> Why not dedicate yourself to a couple years serious training and do something you can be proud of? Insufficient short-term gratification, or lack of long-term commitment Smile I guess, really, I just run for fun, so I am not yet ready for goals involving years of preparation. Maybe later.
                  Boo, hiss, boo! Oh, alright...sure you can do it if you go slow enough, but plan on being out there for more than 5 hours. I suggest you study up on hydration and fueling issues. It's very easy to do too little or too much in the regard. This will be important in executing your plan. Good luck
                  Age 60 plus best times: 5k 19:00, 10k 38:35, 10m 1:05:30, HM 1:24:09, 30k 2:04:33


                  HobbyJogger & HobbyRacer

                    re: hydration Hm, yes. I just thought of the idea of weighing myself before and after my next long run. Seems like that might give me some estimate on how dehydrated I'm getting. I've read that ideally one would drink so much as to not lose weight. I'm pretty sure I'm losing several pounds on some of my runs (from dehydration presumably, I mean).

                    It's a 5k. It hurt like hell...then I tried to pick it up. The end.

                      re: hydration Hm, yes. I just thought of the idea of weighing myself before and after my next long run. Seems like that might give me some estimate on how dehydrated I'm getting. I've read that ideally one would drink so much as to not lose weight. I'm pretty sure I'm losing several pounds on some of my runs (from dehydration presumably, I mean).
                      Actually, you don't quite need to drink that much. For each gram of glycogen that your body stores as energy in your muscles, it also stores 2-3 grams of water. As your body burns this glycogen as fuel, the water that was stored with it is also eventually sweated out. As you consume more carbs during the race, these carbs are burned without being stored away with water. So at the end of a long run or a marathon, you should expect to be slightly less weight - not the original weight. I can't remember the source (I think it is Noakes) says to aim to replace about half of what your sweat rate says (for a marathon). Your mileage may vary - but use your upcoming long runs to experiment a bit with it. I normally lose about 2-3 pounds on 18-20 mile runs without suffering from hydration issues. Here's a decent read on hydration for runners from the USATF.

                      When it’s all said and done, will you have said more than you’ve done?

                      JellyFish


                        And marathons and fun runs are not exclusive. You can run both. One race can even be both.
                        I agree with you that they can. But I don't think that is true when gross overpreparedness is involved. Course i'm not one to associate pain and great discomfort with fun - just me though! Smile The only race in 3 months is a marathon - what about 4 months? and how close is close? Does the marathon have another race associated with it? I don't mean to sound discouraging because you know you are overly optimistic and all, but it would be ashame to possibly hurt yourself all because you didn't wait a month or two.


                        HobbyJogger & HobbyRacer

                          I tried the Galloway running, and it is not as fun as I expected. And, typing in the pace data here is really a pain -- calculating all the paces so I can figure out what the walking and running paces average separately and together, to figure out the effect, is a LOT of work and putting numbers into a calculator. I didn't do the long Galloway run -- we got bored and switched to regular running. I'll probably switch to just doing regular long runs, and see how that goes.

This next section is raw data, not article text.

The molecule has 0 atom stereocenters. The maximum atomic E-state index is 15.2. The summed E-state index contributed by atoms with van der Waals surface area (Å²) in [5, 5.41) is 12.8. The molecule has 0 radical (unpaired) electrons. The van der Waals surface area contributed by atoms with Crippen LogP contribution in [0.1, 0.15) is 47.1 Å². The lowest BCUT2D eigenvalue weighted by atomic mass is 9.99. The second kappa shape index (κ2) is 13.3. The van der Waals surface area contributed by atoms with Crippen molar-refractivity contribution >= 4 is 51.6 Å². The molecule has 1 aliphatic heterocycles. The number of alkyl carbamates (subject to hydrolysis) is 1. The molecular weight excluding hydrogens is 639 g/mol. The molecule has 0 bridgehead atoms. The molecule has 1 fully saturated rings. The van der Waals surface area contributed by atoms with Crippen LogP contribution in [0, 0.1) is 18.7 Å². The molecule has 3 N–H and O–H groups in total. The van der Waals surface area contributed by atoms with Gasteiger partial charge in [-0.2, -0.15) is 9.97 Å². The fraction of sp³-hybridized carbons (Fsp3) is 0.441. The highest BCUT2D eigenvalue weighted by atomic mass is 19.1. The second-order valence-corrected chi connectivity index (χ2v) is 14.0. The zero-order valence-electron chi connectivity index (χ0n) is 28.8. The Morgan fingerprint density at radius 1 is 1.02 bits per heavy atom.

It's a 5k. It hurt like hell...then I tried to pick it up. The end.


                          straw man

                            I did some calculators based on Galloway's book "Marathon" and put it on the web here: http://members.cox.net/runphoenix/gallowayformulas.html I did this a couple of years ago when I went through a Galloway training program. This work is not endorsed by anyone connected with Jeff Galloway. Take it with a grain of salt. I haven't stuck with the Galloway method. It made it easy to recover from some long runs, but when racing, it just seemed to keep me from getting into a rhythm.

                            He who has the best time wins. Jerry


                            HobbyJogger & HobbyRacer

                              Thanks for all the responses, everyone. I don't plan to be out there over five hours, but I do plan to be out there over four hours. I am back to considering Galloway again. I intend to try 17 mi on the actual course next weekend, and I have until then to decide whether to run it or to Galloway it. It has occurred to me that I might run the actual mary faster if I Galloway, simply because I'll set a faster threshold speed. I mean, I intend to pick a pace as my maximum threshold, and keep to running no faster than that. If I run, I will probably start at 9:30 max, and reconsider it after 5 or 10 miles, or halfway. If I Galloway, I will probably start at 9:00 max for the run part. Of course, I don't know what will happen later, and what will happen if/when I bonk... I downloaded that calculated pace chart Jerry, and looked at it, and will be looking at it again -- thank you.

                              It's a 5k. It hurt like hell...then I tried to pick it up. The end.

                              JellyFish


                                How's it been going? Are you feeling good? I looked at your log, why are your runs split up? (i look at the calendar view - it's easier for me. That's how i saw some of your runs are 3 different entries) Are you running your slow runs at the same pace as your long runs? Could you try slowing down your long runs? If your original goal of finishing still stands is there any reason you can try a long run or two at 10m/m? Maybe it would be the difference between running and gallowaying.